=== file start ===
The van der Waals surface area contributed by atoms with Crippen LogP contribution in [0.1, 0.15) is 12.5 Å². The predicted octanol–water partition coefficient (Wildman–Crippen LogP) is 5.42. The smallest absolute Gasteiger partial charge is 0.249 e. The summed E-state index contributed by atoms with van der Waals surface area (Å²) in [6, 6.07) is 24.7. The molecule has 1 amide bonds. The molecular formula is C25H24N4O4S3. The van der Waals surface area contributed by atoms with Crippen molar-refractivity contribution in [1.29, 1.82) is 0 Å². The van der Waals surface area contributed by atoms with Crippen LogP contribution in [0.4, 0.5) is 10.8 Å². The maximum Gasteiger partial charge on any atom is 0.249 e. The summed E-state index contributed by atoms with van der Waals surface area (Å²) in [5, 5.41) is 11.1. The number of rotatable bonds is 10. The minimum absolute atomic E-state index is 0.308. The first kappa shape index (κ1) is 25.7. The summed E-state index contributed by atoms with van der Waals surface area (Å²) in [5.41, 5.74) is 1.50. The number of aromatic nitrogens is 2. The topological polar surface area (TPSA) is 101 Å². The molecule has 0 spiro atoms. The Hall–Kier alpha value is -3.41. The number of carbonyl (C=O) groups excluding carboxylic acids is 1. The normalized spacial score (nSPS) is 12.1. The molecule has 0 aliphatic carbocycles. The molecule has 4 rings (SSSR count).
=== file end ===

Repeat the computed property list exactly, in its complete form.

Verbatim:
The van der Waals surface area contributed by atoms with Crippen LogP contribution in [0.1, 0.15) is 12.5 Å². The predicted octanol–water partition coefficient (Wildman–Crippen LogP) is 5.42. The smallest absolute Gasteiger partial charge is 0.249 e. The summed E-state index contributed by atoms with van der Waals surface area (Å²) in [6, 6.07) is 24.7. The molecule has 1 amide bonds. The molecular formula is C25H24N4O4S3. The van der Waals surface area contributed by atoms with Crippen molar-refractivity contribution in [1.29, 1.82) is 0 Å². The van der Waals surface area contributed by atoms with Crippen LogP contribution in [0.4, 0.5) is 10.8 Å². The maximum Gasteiger partial charge on any atom is 0.249 e. The summed E-state index contributed by atoms with van der Waals surface area (Å²) in [5, 5.41) is 11.1. The number of rotatable bonds is 10. The minimum absolute atomic E-state index is 0.308. The first kappa shape index (κ1) is 25.7. The summed E-state index contributed by atoms with van der Waals surface area (Å²) in [5.41, 5.74) is 1.50. The number of aromatic nitrogens is 2. The topological polar surface area (TPSA) is 101 Å². The molecule has 0 spiro atoms. The Hall–Kier alpha value is -3.41. The number of carbonyl (C=O) groups excluding carboxylic acids is 1. The normalized spacial score (nSPS) is 12.1. The molecule has 0 aliphatic carbocycles. The molecule has 4 rings (SSSR count).